Filtered for supersenses

20.41, Wednesday 27 Jul 2022


Acoustic Kitty, a project by the CIA from the 1960s.

Premise: cats are cute and pretty much allowed to wander anywhere. So, give one a wireless mic, let it loose near the Russian embassy, and…

It cost $15m.

They slit the cat open, put batteries in him, wired him up. The tail was used as an antenna. They made a monstrosity. They tested him and tested him. They found he would walk off the job when he got hungry, so they put another wire in to override that.


They took it out to a park and pointed it at a park bench and said, ‘Listen to those two guys…’ They put him out of the van, and a taxi comes and runs him over.

And that was that. Poor puss.

Unredacted has the original memo and more: Document Friday: Acoustic Kitty (2010).


57 supersenses from Scientology:

In the late 70s, L. Ron Hubbard wrote down a list of 57 superhuman senses he claimed were possessed by thetans which people who were “clear” (free of unwanted engrams, or harmful memories) could learn how to utilize. The full list is below…

Sight, Taste, Sound, etc.

Gravity and Solidity are in the list. I get that; maps well to our built-in awareness of surface affordances.

Pain, Rhythm, Heartbeat.

Now a heartbeat sense is a good one! From a study in 2016:

  • Financial traders on a London trading floor are better able to estimate their own heartbeat than the general population
  • A trader’s ability to tell their own heartbeat is a predictor of their relative profitability.

Know thyself, eh. Here’s the paper: Interoceptive Ability Predicts Survival on a London Trading Floor.

Some others:

  • Awareness of importance (salience, ok I buy that)
  • Compass direction (we have a north sense? I’ll buy that too)
  • Perception of conclusions (very Terence McKenna/Omega Point)
  • Perception of computation (not sure what this means)

It’s interesting what happens once you frame something as a sense.

You start thinking about what’s immediately available vs what has to be figured out.

And there is a ton that our body/brain makes immediately available. Worth training I think.

BONUS LINK: I gave a talk back in 2006 imaging a new kind of web browser, inventing features by riffing off various human senses. L. Ron Hubbard’s list gets a mention about halfway through. Still a fun read. Here’s the whole thing: Making Senses.


Returning to a post from a while back: Do humans have a north sense? (2020)

Because it seems like we do. One possibility, that I mentioned then: Humans are sensitive to polarised light – there’s apparently something called Haidinger’s brush which is a yellowish bow-tie shape, visible against the blue sky. Seems mythical.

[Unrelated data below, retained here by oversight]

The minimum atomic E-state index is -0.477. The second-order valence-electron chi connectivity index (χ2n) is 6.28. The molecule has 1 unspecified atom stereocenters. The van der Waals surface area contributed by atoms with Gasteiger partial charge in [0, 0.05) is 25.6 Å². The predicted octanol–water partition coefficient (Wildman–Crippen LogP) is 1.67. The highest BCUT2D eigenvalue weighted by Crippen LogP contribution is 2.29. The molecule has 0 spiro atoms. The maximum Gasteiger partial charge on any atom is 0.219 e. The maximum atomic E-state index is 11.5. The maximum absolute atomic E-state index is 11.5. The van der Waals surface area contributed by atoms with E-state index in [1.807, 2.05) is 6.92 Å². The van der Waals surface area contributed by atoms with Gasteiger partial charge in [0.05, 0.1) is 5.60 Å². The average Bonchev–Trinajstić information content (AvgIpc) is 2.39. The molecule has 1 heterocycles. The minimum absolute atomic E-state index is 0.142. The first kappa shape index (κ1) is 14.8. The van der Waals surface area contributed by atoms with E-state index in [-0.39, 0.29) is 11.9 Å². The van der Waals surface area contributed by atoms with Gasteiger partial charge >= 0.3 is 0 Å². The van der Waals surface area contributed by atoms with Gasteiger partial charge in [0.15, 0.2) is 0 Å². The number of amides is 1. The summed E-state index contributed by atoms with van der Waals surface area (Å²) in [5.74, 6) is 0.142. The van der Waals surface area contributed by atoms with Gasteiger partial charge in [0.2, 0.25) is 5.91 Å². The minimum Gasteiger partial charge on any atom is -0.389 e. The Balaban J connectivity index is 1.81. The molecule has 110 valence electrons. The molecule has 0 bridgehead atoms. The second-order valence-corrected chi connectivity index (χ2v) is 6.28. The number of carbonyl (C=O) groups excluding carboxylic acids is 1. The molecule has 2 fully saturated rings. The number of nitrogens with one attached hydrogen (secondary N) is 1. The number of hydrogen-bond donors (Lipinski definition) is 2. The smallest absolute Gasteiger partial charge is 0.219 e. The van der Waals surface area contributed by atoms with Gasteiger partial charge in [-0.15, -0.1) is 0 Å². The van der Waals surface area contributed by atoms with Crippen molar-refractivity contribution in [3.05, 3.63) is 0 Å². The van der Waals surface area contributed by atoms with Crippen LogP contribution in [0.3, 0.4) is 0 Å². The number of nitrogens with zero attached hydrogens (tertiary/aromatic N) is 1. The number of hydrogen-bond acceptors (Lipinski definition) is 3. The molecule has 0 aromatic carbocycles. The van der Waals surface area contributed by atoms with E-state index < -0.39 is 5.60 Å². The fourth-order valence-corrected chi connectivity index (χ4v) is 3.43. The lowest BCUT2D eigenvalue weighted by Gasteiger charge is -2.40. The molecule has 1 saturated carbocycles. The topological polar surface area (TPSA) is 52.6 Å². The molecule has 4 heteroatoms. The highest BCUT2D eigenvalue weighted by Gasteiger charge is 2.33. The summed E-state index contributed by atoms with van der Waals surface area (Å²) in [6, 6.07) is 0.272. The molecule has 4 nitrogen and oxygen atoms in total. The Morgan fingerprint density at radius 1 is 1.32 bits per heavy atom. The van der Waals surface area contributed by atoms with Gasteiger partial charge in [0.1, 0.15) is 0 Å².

To see Haidinger’s brushes for yourself, look at a blank white portion of an LCD screen on a computer, tablet or phone. Tilt your head from side to side and faint yellow and blue bow-ties, slightly larger than your thumb, should become visible. With practice, you can then see them in the blue parts of the sky at 90 degrees from the sun, particularly at sunrise and sunset.

I can see them!

I mean it took 10 minutes sitting in a cafe staring at my laptop screen and repeatedly cocking my head back and forth, like an absolute goon, but I can see Haidinger’s brushes!

The yellow bow-tie sits at a 45 degree angle, and if I tilt my head the other way, it flips to sit at 45 degrees the other way. A blueish bow-tie sits across it at right angles.

Spotting the brushes is the weirdest feeling. There are all kinds of colour variations in the world, the whole time. Surface imperfections, variations of light and shadow, floaters in my eye, whatever, so there is a whole layer of visual perception that I unconsciously dismiss as noise. So I have to re-see that noise, somehow, and dig through it, and realise that - no - this isn’t just unimportant visual static, it’s an artefact of polarised light! Even then I keep dismissing it, by habit. But, with some practice…



That article goes on to say how Haidinger’s brushes appear in the sky: the long axis of the yellow bow-tie will point approximately towards the sun.


Apparently a barn owl can hear a mouse’s heartbeat from 20 feet.

Was told in a show about owls. Can’t find a reference. Seems plausible though. Also:

The facial disk of an owl, made up of stiff feathers, collects sound and directs the sound waves to the owl’s offset ears. Owls’ ears are offset relative to each other. The offset helps the owl determine direction and distance using stereographic acoustic location.

That would be a useful hat to market in these days of social distancing.

Just a wearable acoustic mirror, like a bowl around my face, in a fashionable cut ofc, that would let me comfortably hear what you’re saying even when we’re a couple of feet further apart than normal. A portable whispering gallery.

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